human detection in a room

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Mahmoud Al-Faris
Mahmoud Al-Faris le 10 Fév 2016
Commenté : Walter Roberson le 14 Fév 2016
Dear all,
I am trying to detect human inside a room and I 've tried HOG, Background subtraction, and Viola-Jones.
now, the problem is, I am trying to detect the human continuously as well as he still in the room even if he changes his pose or still constant without any move.
the above techniques depend on the specific status such upright for HOG, motion for background subtraction, and front or back view for Viola-Jones.
any suggestion please?
thanks a lot

Réponses (3)

Image Analyst
Image Analyst le 10 Fév 2016
Try taking a shot of an empty room, then subtracting the images. Differences will show up but whether the difference is a human or a dog or a clock or simply a change in illumination level requires further steps.
  4 commentaires
Walter Roberson
Walter Roberson le 12 Fév 2016
If you can train against an image of the room with no human, then you can detect changes relative to that background and it is not required that you have the detector "learn" to ignore new items that do not move for a time. You still have the problem of detecting whether the non-background item is a human or not. As I remarked to one poster who dismissed that problem, "So you are designing your system to fail at science fiction conventions."

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Anand le 10 Fév 2016
Can you say more about what you've tried - what worked and what didn't work?
It looks like you need to try a combination of vision.PeopleDetector, vision.CascadeObjectDetector and vision.ForegroundDetector (background subtraction).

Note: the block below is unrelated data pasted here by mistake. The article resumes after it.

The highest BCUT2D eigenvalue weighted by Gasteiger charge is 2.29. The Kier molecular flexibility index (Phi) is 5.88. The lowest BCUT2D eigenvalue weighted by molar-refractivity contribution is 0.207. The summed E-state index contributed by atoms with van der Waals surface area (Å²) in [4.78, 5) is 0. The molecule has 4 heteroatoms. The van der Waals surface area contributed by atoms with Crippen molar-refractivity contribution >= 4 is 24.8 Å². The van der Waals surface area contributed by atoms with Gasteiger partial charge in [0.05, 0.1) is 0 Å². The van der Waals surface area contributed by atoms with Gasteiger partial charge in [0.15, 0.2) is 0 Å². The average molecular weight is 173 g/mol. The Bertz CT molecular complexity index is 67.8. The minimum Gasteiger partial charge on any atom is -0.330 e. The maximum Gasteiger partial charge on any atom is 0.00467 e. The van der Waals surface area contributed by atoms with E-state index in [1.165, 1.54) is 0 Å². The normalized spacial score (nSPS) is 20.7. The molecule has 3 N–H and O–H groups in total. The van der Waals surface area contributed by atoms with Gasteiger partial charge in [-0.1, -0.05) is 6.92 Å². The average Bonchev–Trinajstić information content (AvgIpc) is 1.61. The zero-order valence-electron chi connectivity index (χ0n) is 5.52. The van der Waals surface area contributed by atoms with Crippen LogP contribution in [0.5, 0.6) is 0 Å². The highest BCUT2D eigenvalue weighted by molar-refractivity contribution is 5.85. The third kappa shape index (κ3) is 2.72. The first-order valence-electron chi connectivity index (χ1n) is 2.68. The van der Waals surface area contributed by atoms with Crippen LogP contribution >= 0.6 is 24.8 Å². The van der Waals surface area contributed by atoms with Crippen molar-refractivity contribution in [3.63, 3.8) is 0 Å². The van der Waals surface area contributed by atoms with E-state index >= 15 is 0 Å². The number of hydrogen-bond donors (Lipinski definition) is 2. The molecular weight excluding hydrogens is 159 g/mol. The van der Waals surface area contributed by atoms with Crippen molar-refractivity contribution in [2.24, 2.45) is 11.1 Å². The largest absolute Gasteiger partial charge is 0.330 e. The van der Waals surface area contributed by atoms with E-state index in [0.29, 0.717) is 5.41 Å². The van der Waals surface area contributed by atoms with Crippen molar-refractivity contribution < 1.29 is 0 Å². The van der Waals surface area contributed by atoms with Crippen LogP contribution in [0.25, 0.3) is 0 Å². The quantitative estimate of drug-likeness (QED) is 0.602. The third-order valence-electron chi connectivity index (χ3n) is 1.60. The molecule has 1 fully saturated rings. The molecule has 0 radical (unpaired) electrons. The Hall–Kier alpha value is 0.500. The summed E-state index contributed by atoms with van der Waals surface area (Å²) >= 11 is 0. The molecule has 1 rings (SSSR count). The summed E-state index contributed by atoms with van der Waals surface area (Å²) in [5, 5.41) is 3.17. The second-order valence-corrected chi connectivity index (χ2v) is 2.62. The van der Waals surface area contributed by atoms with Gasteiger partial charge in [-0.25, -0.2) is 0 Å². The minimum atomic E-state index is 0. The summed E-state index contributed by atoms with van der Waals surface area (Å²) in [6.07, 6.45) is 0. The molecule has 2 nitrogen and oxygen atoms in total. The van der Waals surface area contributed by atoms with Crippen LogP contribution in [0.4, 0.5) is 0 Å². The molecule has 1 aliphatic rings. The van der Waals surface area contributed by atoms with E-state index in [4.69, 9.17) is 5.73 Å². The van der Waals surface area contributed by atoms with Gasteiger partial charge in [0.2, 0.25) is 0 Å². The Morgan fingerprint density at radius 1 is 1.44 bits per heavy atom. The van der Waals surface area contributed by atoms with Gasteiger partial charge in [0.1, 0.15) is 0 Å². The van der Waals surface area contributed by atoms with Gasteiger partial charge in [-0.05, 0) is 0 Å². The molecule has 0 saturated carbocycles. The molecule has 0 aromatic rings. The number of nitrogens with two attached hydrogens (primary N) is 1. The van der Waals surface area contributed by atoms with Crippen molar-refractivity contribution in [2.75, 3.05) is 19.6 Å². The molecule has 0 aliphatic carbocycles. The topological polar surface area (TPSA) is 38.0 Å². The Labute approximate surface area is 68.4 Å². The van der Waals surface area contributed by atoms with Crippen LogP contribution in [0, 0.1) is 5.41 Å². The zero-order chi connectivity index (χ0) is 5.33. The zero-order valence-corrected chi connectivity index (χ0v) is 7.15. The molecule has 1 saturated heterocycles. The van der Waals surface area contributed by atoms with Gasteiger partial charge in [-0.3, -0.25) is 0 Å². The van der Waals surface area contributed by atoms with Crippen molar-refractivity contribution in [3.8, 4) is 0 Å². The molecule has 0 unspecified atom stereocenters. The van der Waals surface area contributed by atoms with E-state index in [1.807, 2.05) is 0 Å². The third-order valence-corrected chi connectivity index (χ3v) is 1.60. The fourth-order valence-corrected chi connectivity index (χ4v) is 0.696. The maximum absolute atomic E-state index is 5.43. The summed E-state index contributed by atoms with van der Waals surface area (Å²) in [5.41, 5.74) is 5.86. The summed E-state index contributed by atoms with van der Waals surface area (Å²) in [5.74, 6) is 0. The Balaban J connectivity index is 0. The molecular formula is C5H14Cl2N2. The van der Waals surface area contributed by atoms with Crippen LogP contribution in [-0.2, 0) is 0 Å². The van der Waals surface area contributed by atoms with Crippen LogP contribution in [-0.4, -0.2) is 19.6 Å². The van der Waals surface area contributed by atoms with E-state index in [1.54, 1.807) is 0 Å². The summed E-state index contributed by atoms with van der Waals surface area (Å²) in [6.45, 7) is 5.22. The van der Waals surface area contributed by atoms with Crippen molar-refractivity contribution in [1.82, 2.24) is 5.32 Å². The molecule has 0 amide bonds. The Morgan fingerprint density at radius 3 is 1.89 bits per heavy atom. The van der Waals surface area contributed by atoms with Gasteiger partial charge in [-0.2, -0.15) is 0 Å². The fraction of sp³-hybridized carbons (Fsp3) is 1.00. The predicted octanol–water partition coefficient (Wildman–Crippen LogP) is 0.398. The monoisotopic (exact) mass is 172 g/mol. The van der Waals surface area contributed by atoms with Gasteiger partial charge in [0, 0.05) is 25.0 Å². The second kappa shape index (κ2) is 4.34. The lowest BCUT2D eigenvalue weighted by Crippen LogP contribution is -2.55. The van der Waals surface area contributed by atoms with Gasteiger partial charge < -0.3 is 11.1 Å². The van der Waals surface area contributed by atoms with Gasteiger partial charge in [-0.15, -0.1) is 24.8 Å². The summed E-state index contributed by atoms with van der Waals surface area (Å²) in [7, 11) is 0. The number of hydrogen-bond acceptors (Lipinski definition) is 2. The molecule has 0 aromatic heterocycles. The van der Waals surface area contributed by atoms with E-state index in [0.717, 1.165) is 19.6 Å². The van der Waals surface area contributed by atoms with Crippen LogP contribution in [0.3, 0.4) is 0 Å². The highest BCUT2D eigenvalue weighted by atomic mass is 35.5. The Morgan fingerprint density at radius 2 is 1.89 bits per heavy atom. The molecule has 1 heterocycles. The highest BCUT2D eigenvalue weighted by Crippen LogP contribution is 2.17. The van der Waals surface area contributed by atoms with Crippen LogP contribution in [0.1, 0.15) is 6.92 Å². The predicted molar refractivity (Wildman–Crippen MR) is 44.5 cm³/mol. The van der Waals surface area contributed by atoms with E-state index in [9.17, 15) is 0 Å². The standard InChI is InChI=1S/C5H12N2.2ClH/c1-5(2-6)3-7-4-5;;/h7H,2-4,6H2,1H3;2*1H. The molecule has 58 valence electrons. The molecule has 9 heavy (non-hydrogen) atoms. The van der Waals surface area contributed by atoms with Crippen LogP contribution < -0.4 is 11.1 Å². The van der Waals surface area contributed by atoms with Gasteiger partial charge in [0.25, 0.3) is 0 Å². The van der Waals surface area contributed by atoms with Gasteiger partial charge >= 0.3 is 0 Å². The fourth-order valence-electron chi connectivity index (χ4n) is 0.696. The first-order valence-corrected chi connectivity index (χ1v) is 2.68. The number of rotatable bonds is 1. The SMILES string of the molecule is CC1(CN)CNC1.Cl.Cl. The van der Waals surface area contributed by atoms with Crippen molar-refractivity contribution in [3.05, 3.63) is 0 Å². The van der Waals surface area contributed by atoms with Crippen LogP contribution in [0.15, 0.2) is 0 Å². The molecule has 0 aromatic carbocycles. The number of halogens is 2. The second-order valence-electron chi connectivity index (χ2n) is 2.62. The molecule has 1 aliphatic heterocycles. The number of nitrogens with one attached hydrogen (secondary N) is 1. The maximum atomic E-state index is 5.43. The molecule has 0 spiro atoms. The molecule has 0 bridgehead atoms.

For example, if the person is not moving, they can still be detected with the vision.PeopleDetector, even if the vision.ForegroundDetector misses them.
  3 commentaires
Mahmoud Al-Faris
Mahmoud Al-Faris le 12 Fév 2016
Thanks Anand,
can I ask you about your previous answer, did you mean the combination of features for each method? for example vision.peopledetector and cascade.objectdetection.
many thanks

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Walter Roberson
Walter Roberson le 11 Fév 2016
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Walter Roberson
Walter Roberson le 14 Fév 2016
If you can have different lighting conditions then you will need to train on one picture of the room for each major difference in lighting conditions. For example if you were to train only with overhead lights on then if you were to present a picture of the same room in sunlight then the system could end up detecting the sunlight as a "new" object.
With the lighting accounted for, you can use background subtraction to detect objects that were not previously present. You cannot, however, detect if the objects are human or not. For example if someone brought in a bag of groceries, your system would be able to detect that but not whether the bag was a human or not. (Can you really tell from the center picture above that the camouflaged object is in fact a human and not a doll or a bit of paper and a pair of shoes?) As soon as you say "Well, the system should learn to ignore the bag of groceries because it doesn't move", then you are telling the system to learn to ignore a human who does not move.

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